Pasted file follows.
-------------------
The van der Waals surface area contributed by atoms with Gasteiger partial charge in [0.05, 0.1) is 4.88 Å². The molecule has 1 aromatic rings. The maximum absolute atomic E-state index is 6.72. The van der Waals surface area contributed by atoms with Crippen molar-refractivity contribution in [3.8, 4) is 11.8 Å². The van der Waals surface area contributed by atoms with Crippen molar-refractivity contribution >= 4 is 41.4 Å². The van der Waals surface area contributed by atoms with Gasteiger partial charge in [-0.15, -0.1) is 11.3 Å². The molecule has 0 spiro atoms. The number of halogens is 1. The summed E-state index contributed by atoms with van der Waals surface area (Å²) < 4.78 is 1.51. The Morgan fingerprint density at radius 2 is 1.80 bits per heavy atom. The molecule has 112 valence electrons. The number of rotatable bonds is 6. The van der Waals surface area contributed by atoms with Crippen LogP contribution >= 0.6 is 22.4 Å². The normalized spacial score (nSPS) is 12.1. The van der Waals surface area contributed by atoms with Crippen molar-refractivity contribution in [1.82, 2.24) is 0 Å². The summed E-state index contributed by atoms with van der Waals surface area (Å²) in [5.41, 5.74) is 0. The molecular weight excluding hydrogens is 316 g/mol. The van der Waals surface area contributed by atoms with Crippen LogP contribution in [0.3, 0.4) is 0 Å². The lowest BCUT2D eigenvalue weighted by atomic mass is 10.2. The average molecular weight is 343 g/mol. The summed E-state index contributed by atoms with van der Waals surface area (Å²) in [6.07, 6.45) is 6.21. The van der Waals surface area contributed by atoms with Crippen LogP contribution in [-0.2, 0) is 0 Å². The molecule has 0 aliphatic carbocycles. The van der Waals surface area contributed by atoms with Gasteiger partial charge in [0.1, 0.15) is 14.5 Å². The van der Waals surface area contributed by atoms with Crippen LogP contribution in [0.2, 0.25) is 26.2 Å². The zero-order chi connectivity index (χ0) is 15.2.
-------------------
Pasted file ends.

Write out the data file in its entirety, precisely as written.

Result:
The van der Waals surface area contributed by atoms with Gasteiger partial charge in [0.05, 0.1) is 4.88 Å². The molecule has 1 aromatic rings. The maximum absolute atomic E-state index is 6.72. The van der Waals surface area contributed by atoms with Crippen molar-refractivity contribution in [3.8, 4) is 11.8 Å². The van der Waals surface area contributed by atoms with Crippen molar-refractivity contribution >= 4 is 41.4 Å². The van der Waals surface area contributed by atoms with Gasteiger partial charge in [-0.15, -0.1) is 11.3 Å². The molecule has 0 spiro atoms. The number of halogens is 1. The summed E-state index contributed by atoms with van der Waals surface area (Å²) < 4.78 is 1.51. The Morgan fingerprint density at radius 2 is 1.80 bits per heavy atom. The molecule has 112 valence electrons. The number of rotatable bonds is 6. The van der Waals surface area contributed by atoms with Crippen LogP contribution >= 0.6 is 22.4 Å². The normalized spacial score (nSPS) is 12.1. The van der Waals surface area contributed by atoms with Crippen molar-refractivity contribution in [1.82, 2.24) is 0 Å². The summed E-state index contributed by atoms with van der Waals surface area (Å²) in [5.41, 5.74) is 0. The molecular weight excluding hydrogens is 316 g/mol. The van der Waals surface area contributed by atoms with Crippen LogP contribution in [0.3, 0.4) is 0 Å². The lowest BCUT2D eigenvalue weighted by atomic mass is 10.2. The average molecular weight is 343 g/mol. The summed E-state index contributed by atoms with van der Waals surface area (Å²) in [6.07, 6.45) is 6.21. The van der Waals surface area contributed by atoms with Crippen LogP contribution in [-0.2, 0) is 0 Å². The molecule has 0 aliphatic carbocycles. The van der Waals surface area contributed by atoms with Gasteiger partial charge in [0.1, 0.15) is 14.5 Å². The van der Waals surface area contributed by atoms with Crippen LogP contribution in [0.2, 0.25) is 26.2 Å². The zero-order chi connectivity index (χ0) is 15.2.